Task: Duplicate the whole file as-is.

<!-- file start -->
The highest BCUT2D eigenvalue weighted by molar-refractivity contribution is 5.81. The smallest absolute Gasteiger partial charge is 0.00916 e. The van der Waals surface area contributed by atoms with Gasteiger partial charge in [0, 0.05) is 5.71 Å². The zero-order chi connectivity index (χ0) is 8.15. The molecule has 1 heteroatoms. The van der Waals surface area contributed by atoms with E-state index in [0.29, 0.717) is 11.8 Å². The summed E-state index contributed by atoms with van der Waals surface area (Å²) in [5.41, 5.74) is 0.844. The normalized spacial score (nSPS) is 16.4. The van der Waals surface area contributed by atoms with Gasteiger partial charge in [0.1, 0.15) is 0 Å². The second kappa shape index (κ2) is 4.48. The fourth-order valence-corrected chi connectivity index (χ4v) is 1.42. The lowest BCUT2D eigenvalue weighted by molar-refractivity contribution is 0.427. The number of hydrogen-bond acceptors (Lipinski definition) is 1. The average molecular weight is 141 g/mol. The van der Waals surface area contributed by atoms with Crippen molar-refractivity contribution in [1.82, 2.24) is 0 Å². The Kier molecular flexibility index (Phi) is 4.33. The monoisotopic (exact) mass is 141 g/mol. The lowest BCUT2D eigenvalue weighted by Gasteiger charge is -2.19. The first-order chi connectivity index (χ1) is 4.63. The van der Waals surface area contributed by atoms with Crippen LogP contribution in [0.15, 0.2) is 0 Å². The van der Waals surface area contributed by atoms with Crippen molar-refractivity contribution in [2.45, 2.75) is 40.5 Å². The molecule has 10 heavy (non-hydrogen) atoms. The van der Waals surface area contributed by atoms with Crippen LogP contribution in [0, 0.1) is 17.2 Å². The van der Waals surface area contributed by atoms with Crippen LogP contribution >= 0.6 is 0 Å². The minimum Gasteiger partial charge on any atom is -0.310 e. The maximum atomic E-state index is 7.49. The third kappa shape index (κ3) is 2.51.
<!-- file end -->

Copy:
The highest BCUT2D eigenvalue weighted by molar-refractivity contribution is 5.81. The smallest absolute Gasteiger partial charge is 0.00916 e. The van der Waals surface area contributed by atoms with Gasteiger partial charge in [0, 0.05) is 5.71 Å². The zero-order chi connectivity index (χ0) is 8.15. The molecule has 1 heteroatoms. The van der Waals surface area contributed by atoms with E-state index in [0.29, 0.717) is 11.8 Å². The summed E-state index contributed by atoms with van der Waals surface area (Å²) in [5.41, 5.74) is 0.844. The normalized spacial score (nSPS) is 16.4. The van der Waals surface area contributed by atoms with Gasteiger partial charge in [0.1, 0.15) is 0 Å². The second kappa shape index (κ2) is 4.48. The fourth-order valence-corrected chi connectivity index (χ4v) is 1.42. The lowest BCUT2D eigenvalue weighted by molar-refractivity contribution is 0.427. The number of hydrogen-bond acceptors (Lipinski definition) is 1. The average molecular weight is 141 g/mol. The van der Waals surface area contributed by atoms with Crippen molar-refractivity contribution in [1.82, 2.24) is 0 Å². The Kier molecular flexibility index (Phi) is 4.33. The monoisotopic (exact) mass is 141 g/mol. The lowest BCUT2D eigenvalue weighted by Gasteiger charge is -2.19. The first-order chi connectivity index (χ1) is 4.63. The van der Waals surface area contributed by atoms with Crippen LogP contribution in [0.15, 0.2) is 0 Å². The van der Waals surface area contributed by atoms with Crippen molar-refractivity contribution in [2.45, 2.75) is 40.5 Å². The molecule has 10 heavy (non-hydrogen) atoms. The van der Waals surface area contributed by atoms with Crippen LogP contribution in [0, 0.1) is 17.2 Å². The van der Waals surface area contributed by atoms with Crippen LogP contribution >= 0.6 is 0 Å². The minimum Gasteiger partial charge on any atom is -0.310 e. The maximum atomic E-state index is 7.49. The third kappa shape index (κ3) is 2.51.